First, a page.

I picked a hell of a week to be too busy to write. Last week’s episode was one of my all time favorites, a roller coaster ride of surprising highs for our cast and a thoughtful, bittersweet ending that challenged the rest of the episode considerably. And I didn’t get to write about it.

This week took last week’s conclusion and fast tracked it. I’m use to discontent playing out quietly in the background for three seasons before anyone does anything about it. For that matter, so is Don Draper. But Meghan is not of the mindset. She’s part of a new generation of people who believe they deserve everything they want (unlike Don, who in my favorite line of the night explains “I was raised in the 30s. Our dream was indoor plumbing.”). So when she realizes that she feels stilted in her current job and that she still yearns to be an actress, she tells Don and quits her job to focus full time on acting.

Don is surprisingly cool about it, too. In fact, we may have seen some actual growth in Draper, as when he explains to Roger that he doesn’t just want Betty 2.0. Joan and Stan may be cynical about Meghan (and about Meghan and Don), but Don is really trying to be supportive and a different man than he was for his first marriage.

Peggy, similarly, has shown tremendous growth throughout this series. One of my favorite moments last week was watching Peggy’s legitimate joy for Meghan’s success. This week, she stood up for Don, for Meghan, and for herself. And when she tries to see the best in Meghan’s leaving (and in Meghan in general), I believe her. And when Don attacks her because he can’t attack Meghan, it’s tremendous to think of the huge jumps that had to occur in their relationship in order to get them to the point where Peggy can silence Don with “You know what, you’re not mad at me, so SHUT UP.”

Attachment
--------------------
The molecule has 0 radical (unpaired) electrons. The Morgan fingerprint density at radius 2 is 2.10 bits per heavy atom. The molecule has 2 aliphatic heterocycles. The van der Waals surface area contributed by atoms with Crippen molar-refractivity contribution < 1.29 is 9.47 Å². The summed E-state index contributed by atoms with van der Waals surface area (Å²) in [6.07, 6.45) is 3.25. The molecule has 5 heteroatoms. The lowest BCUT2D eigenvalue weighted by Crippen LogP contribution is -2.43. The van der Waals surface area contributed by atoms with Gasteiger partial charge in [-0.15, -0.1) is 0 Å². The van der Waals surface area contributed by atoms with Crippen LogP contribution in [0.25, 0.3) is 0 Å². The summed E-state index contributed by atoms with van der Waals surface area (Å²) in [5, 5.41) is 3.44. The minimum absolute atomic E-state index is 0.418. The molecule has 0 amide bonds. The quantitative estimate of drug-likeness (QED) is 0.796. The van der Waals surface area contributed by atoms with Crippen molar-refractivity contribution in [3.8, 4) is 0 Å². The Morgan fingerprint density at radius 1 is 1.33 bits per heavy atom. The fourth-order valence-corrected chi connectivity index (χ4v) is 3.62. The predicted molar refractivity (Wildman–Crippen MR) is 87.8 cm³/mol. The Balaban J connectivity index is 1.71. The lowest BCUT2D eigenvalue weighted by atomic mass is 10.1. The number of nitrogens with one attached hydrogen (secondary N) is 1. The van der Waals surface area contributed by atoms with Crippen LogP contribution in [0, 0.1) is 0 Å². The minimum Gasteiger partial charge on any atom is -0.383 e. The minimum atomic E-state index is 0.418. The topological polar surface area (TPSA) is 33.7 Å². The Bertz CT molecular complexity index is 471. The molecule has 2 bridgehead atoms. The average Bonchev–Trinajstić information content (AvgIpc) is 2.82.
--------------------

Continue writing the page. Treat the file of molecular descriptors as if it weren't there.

Showing way less growth is Pete Campbell. Since the first episode of Mad Men, Pete has been a boy trying desperately to convince everyone around him that he’s a man. He’s a manipulator and a striver, and occasionally his desperate yearning has given way to moments of true emotion. But most of the time, he’s trying to paint in the life he thinks he should have.

Early in the episode, Roger calls Pete in to talk to him about a set of skis. Pete struggles to understand the situation, to understand Roger’s role in it, and his relief when he thinks he has figured it out is profound. Similarly, Pete falls into an intense situation with a deeply unhappy woman (played by RORY GILMORE), and is too much of a child to see her use of him for what it is. For a man so adept at manipulating other people, he fails to see the way he is perceived by the people around him. The moments when he is a tool to Roger’s ambition, or to relieve Beth’s hopelessness.

A lot changed this episode, but Mad Men is more about the effects of change than the changes themselves, so there’ll be more to talk about as we watch the ripples of Meghan’s departure and Pete’s new obsession. Not to get too on the nose, but this episode set up the broken, teetering edge of an elevator shaft. We still have to wait to see who’s going to fall down it.

Random Observations:

  • Some great humor in tonight’s episode, from Pete’s “do they explode or something?” to Ginsberg’s physical pain listening to the music selection “Turn it off. It’s stabbing me in the f—ing heart.”
  • Additionally, Vincent Karatheiser deserves an emmy for his physical comedy with those skis.
  • This was probably the best use of Harry in a while
  • I almost turned the TV off during that awful Miracle Whip pitch